Vintage and antique furniture was made to last, so it’s well worth going to the time and trouble of making a few running repairs – you won’t find that wonderful patina of age listed in the contents of a flat-pack.

Over time however, changes in temperature and a lack of care can leave your antique wood looking lack lustre. Central heating is the greatest enemy of wood. Excessive heat of any kind dries wood out and causes it to warp and buckle. Drawers become ill fitting and cupboard doors refuse to stay closed. Turning down your boiler thermostat by a few degrees will reduce your energy use and save on household bills, while doing your antique furniture a big favour.

Never put furniture near a radiator or an open fire and don’t suddenly turn your heating on full in the autumn. It’s much better to increase and decrease heating gradually at the beginning and end of the colder seasons.

Woodworm

Some people are worried about bringing antique furniture into the home in case it harbours woodworm but beetles are unable to thrive in warm, dry, well-ventilated houses. If you do notice holes, chances are they are old exit marks of a long-gone infestation.

You can make sure of this by placing sheets of newspaper under suspect furniture. The beetles tend to emerge in July so any telltale tiny mounds of sawdust (called frass) will indicate current activity. Treat affected wood with borax wood preserver.

This antique pine dresser has been sitting on my landing for some time and has become a convenient dumping ground for goods in transit. A few running repairs can be tackled and the parched wood cleaned, fed and polished up.

Get what you need here…

  • Screwdrivers
  • Hammer
  • Drill
  • Screws
  • Release oil
  • White vinegar
  • Abrasive paper
  • Sanding block
  • Liberion black bison or other silicone-free beeswax preparation
  • Steel wool
  • Soft lint free cloth

Refix loose hinges

Refix loose hinges; Removing entrenched screws

1. Removing entrenched screws

The hinges on the cupboard doors have worked loose so they need to be taken off and rehung. Use a screwdriver to remove the old screws. Always match the screwdriver tip with the size of the screw. Clean the slot free of paint, glue or rust and spray with release oil. Grip the screwdriver, press down hard, and turn your whole body from the waist. If a screw still won’t budge tighten it clockwise to break the seal of corrosion. If this doesn’t work insert the tip of the screwdriver into the screw and knock the handle with a hammer.

2. Replacing the hinge

Once the hinge is ready to be replaced the old screw holes may be too large. In this case pack the opening with matchsticks dipped in wood glue and trim flush with a chisel.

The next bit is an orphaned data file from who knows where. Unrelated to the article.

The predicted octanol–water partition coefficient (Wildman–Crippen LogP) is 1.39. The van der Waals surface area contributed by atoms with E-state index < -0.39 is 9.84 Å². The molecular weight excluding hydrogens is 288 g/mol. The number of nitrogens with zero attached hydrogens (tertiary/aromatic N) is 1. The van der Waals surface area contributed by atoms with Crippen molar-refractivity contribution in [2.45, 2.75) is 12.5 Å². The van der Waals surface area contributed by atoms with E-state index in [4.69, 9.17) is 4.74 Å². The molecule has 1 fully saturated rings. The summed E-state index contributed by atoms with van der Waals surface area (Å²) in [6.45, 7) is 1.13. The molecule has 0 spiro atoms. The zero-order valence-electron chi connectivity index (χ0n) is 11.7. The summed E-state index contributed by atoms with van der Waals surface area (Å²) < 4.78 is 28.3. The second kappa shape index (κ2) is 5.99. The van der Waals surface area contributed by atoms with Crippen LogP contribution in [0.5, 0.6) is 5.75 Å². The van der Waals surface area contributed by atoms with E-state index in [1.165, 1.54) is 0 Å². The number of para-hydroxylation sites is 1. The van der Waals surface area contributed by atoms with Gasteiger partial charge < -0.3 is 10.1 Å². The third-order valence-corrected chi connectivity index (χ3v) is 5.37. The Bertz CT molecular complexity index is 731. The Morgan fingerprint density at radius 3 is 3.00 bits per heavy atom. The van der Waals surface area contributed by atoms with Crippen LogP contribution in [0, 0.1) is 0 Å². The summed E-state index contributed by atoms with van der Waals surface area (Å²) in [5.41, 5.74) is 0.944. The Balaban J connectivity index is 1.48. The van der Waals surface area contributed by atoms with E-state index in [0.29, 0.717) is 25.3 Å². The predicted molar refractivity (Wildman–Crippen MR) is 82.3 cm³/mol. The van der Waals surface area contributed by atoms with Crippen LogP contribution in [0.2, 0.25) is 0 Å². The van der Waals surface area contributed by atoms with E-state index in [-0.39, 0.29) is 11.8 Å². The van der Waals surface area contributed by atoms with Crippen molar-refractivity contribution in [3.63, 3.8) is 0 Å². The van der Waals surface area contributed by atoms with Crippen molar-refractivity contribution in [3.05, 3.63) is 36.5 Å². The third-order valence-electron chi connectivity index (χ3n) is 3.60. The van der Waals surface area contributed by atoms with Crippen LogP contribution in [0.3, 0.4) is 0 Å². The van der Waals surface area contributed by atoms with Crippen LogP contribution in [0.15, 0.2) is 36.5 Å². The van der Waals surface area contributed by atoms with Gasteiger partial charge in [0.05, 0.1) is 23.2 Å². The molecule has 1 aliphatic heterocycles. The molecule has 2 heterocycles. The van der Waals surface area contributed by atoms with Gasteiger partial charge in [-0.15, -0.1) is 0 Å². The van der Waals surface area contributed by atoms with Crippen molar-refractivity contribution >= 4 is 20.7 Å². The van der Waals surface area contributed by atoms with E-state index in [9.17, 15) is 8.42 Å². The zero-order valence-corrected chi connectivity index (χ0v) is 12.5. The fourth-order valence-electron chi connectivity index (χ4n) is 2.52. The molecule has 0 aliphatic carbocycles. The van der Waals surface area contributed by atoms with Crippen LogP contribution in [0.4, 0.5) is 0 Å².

Repairing shelves

Tighten up shelves; Add extra support

3. Tighten up shelves

The screws securing the shelf supports have worked loose on my dresser. If this happens to you, first try just tightening the screws. If they fail to grip remove them and check whether they have become rusty and lost their thread. Some metals have an adverse reaction to different types of wood; for example, it’s best to use brass screws in oak as steel screws will corrode quite quickly.

4. Add extra support

This shelf has been holding some heavy pots and has begun to sag. Give it some additional support by fixing a batten along the back. Measure and saw a length to size. The matching at the back is not as thick as the wood on the sides so we fix the batten by glueing and pinning in place. Knock the pins into the batten before applying glue and fixing it to the back boards.

Finishing and polishing

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5. Replace knobs

The existing catch is utilitarian and does its job, but it doesn’t do justice to a rather impressive piece of country furniture. Remove the old catches and replace them with some cream porcelain knobs. Once you’ve decided on the best position drill a hole through each door. Push the fixing screws through the holes and attach the knobs.

6. Neutralise wood

Painted furniture is often stripped by immersion in a vat of caustic soda. Afterwards it should be treated to neutralise the chemicals or the wood becomes dry and a white salty coating is evident. To remedy, dilute half a pint of white vinegar into half a pint of water. Use a cloth to wipe over the wood. Don’t allow water to remain on the surface or it will raise the grain.

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7. Apply beeswax

Once dry lightly sand the wood with fine abrasive paper. Make sure the surface is clean and free from dust. Apply beeswax paste with fine steel wool. Use a circular action and push the wax into the wood until smooth. Wait 20 minutes and apply another coat. Build up the layers until you achieve the finish you want – six layers will give a lustrous result.

8. Buff up wood

Wait until the next day and buff the wood to a sheen using a soft lint-free cotton cloth. You should always do your best to follow the direction of the grain when you polish. The wood will absorb the wax over a period of time, so to maintain a burnished finish and keep it looking good apply further coats of beeswax at least twice a year.

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